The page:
Why the 180SX is the perfect 90s Nissan

Why the 180SX is the perfect 90s Nissan

Yeah, the GT-R Skyline is Nissan's 1990s hero. A swaggering four-wheel-drive, twin turbo coupe packing a nuclear-grade double-overhead cam six-cylinder engine and a racing and tuning pedigree few can hold a candle to.

But Godzilla's legacy is also its greatest downfall as the price to buy, own, modify and repair the King Nissan can be breathtaking even before the current price boom. And waiting in the wings are the little four-banger brothers; Silvia and 180SX. 

While Nissan's sports coupe originally dates back to 1964's CSP311-series coupe, the most famous models are the 1988-2002 S13, S14, and S15 final generations. While Nissan offered them in two-door coupe (Silvia) or three-door hatchback (180SX) variants, tuners the world over have rejoiced in building their own variants by swapping the 180's pop-up lights onto Sivlias to make One-vias, and Silvia fronts on 180s to make Sil-Eightys (or Strawberry-face if it is an S15 front).

While they were offered with a range of 1.8-litre, 2.0-litre and (in the USA) a 2.4-litre four-cylinder motors, manual and auto transmissions, and all sorts of quirky options but we're just going to look at the full-fat SR20DET-powered five-speed models as we're all about that choo-choo dori-dori life, as many 180 owners were. 

Originally offered in the 1991 S13-series update the SR20DET would be available with between 150kW and 185kW by the time the final S15 Silvia rolled off the line in 2002, though the 180SX finished production in 1998 with the fabulously aggressive Type X model.

Featuring a well-balanced chassis, strong suspension, and a plethora of handling and power upgrades, the 180SX also proved to be more practical than the Silvia thanks to its hatch making it easier to take spare wheels and tools to track days and mad drift sesh's.

You could easily daily drive one, thanks to the factory power steering and air conditioning, and they had plenty of room up front so you could easily swap in all sorts of other mad turbo six-cylinder or V8 powerplants. Back In The Olden Days, 2JZ swaps were ridiculously simple and made bulk skids.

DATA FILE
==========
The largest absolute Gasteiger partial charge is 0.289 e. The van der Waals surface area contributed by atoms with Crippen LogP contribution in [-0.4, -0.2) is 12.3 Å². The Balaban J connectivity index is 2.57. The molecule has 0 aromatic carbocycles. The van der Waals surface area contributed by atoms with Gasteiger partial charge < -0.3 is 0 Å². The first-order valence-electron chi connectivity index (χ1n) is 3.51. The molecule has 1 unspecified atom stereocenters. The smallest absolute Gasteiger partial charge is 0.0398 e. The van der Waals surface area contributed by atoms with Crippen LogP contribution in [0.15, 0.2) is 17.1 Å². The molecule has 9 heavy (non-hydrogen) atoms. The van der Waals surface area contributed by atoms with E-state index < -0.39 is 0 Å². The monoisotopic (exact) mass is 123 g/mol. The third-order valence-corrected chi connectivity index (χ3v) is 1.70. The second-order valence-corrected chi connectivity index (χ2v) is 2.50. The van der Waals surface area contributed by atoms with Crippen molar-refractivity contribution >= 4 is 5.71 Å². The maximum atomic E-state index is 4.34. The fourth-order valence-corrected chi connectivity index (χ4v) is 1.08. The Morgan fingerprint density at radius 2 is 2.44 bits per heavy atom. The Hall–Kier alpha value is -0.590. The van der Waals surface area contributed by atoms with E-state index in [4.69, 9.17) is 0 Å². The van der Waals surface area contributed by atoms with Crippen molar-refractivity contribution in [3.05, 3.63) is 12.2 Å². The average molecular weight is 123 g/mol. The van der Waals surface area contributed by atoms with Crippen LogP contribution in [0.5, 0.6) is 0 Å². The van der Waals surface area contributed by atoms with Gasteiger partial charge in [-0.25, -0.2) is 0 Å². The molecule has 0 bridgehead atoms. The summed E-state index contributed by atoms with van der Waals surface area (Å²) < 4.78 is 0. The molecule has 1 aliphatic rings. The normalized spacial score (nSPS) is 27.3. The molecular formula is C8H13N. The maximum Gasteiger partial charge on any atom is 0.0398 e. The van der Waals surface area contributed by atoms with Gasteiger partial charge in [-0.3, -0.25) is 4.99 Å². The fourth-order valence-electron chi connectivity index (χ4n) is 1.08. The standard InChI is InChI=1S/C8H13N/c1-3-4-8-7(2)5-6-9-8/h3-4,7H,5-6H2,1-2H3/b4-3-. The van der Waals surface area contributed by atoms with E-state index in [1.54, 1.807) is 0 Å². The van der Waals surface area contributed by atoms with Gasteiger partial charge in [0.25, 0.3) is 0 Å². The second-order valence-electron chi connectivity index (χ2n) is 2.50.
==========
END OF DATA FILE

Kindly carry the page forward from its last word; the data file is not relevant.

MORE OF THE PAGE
Debate rages over whether the Silvia (200SX in Australia) or hatchback 180SX is the better model, but the reality is it is largely a Pepsi versus Coke argument. I mean, we all know an RB26-powered, Strawberry-faced Type X 180SX is the ultimate Nissan, right?


  • Kenneth Ehrett

    All this talk about the holy grail RB 26 engine swaps seems to have given everyone amnesia in regard to the stunningly brilliant and woefully neglected Fairlady build. You already have the most beautiful car anyone could ever want. All that car needs is a little love and a first class paint job not unlike the devotion that Marty has bestowed on Supergramps. Get a grip Moog and start appreciating the diamond already parked and ignored in your garage. That silly little 180 SX is not fit to hold Fairlady’s shift nob.

  • Rob from Winipeg

    Moog, why not do originality. Keep the car beautiful on the outside. IF your gunna swap (not saying the SR20DET isn’t great) but is it the best? Keep it 4cyl. Look at other Nissan 4cyl engines. QR25DE 2009 forward, get with Al (turbo yoda) no boost it puts out 200hp, and is torque monster. You might have to DIY a RWD variant, but if Al get’s his hands on it, add a little Haltech, E83… there’s no telling what it could do. Originality is the mother of power!

  • Mike Higgins

    You know, Moog…a fun project would be for you to create your own soundtrack to some of the Initial D. episodes. Perhaps the OVA with Mako in the Sil-eighty…?

  • Leroy

    I always had a soft spot for these cars, i do love a sil80 thought

  • Jon

    Super excited to see a 180 back on the show. Like mine though, it might just end up on stands most of the time (this is my fault because I cant stop fiddling)

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